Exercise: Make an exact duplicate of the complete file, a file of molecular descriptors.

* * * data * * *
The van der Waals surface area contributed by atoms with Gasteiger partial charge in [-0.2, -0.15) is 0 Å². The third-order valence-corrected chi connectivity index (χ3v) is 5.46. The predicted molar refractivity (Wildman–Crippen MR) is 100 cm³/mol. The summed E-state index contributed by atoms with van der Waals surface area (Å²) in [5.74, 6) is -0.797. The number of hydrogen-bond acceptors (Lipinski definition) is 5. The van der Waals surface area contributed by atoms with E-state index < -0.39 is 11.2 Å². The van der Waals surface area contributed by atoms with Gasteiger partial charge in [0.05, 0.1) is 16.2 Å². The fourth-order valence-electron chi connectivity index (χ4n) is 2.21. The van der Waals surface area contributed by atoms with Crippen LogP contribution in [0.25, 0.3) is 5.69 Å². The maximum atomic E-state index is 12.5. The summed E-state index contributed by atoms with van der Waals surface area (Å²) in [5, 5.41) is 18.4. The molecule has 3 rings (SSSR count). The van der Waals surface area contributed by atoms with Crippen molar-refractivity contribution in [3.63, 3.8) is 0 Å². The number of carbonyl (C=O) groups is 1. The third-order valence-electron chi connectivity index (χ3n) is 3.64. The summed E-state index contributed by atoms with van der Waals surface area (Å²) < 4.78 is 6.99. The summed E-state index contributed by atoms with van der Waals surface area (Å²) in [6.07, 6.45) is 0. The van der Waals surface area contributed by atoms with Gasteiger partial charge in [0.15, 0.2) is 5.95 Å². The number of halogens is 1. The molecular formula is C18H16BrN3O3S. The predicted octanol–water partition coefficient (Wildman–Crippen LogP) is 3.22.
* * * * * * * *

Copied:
The van der Waals surface area contributed by atoms with Gasteiger partial charge in [-0.2, -0.15) is 0 Å². The third-order valence-corrected chi connectivity index (χ3v) is 5.46. The predicted molar refractivity (Wildman–Crippen MR) is 100 cm³/mol. The summed E-state index contributed by atoms with van der Waals surface area (Å²) in [5.74, 6) is -0.797. The number of hydrogen-bond acceptors (Lipinski definition) is 5. The van der Waals surface area contributed by atoms with E-state index < -0.39 is 11.2 Å². The van der Waals surface area contributed by atoms with Gasteiger partial charge in [0.05, 0.1) is 16.2 Å². The fourth-order valence-electron chi connectivity index (χ4n) is 2.21. The van der Waals surface area contributed by atoms with Crippen LogP contribution in [0.25, 0.3) is 5.69 Å². The maximum atomic E-state index is 12.5. The summed E-state index contributed by atoms with van der Waals surface area (Å²) in [5, 5.41) is 18.4. The molecule has 3 rings (SSSR count). The van der Waals surface area contributed by atoms with Crippen molar-refractivity contribution in [3.63, 3.8) is 0 Å². The number of carbonyl (C=O) groups is 1. The third-order valence-electron chi connectivity index (χ3n) is 3.64. The summed E-state index contributed by atoms with van der Waals surface area (Å²) < 4.78 is 6.99. The summed E-state index contributed by atoms with van der Waals surface area (Å²) in [6.07, 6.45) is 0. The van der Waals surface area contributed by atoms with Gasteiger partial charge in [0.15, 0.2) is 5.95 Å². The number of halogens is 1. The molecular formula is C18H16BrN3O3S. The predicted octanol–water partition coefficient (Wildman–Crippen LogP) is 3.22.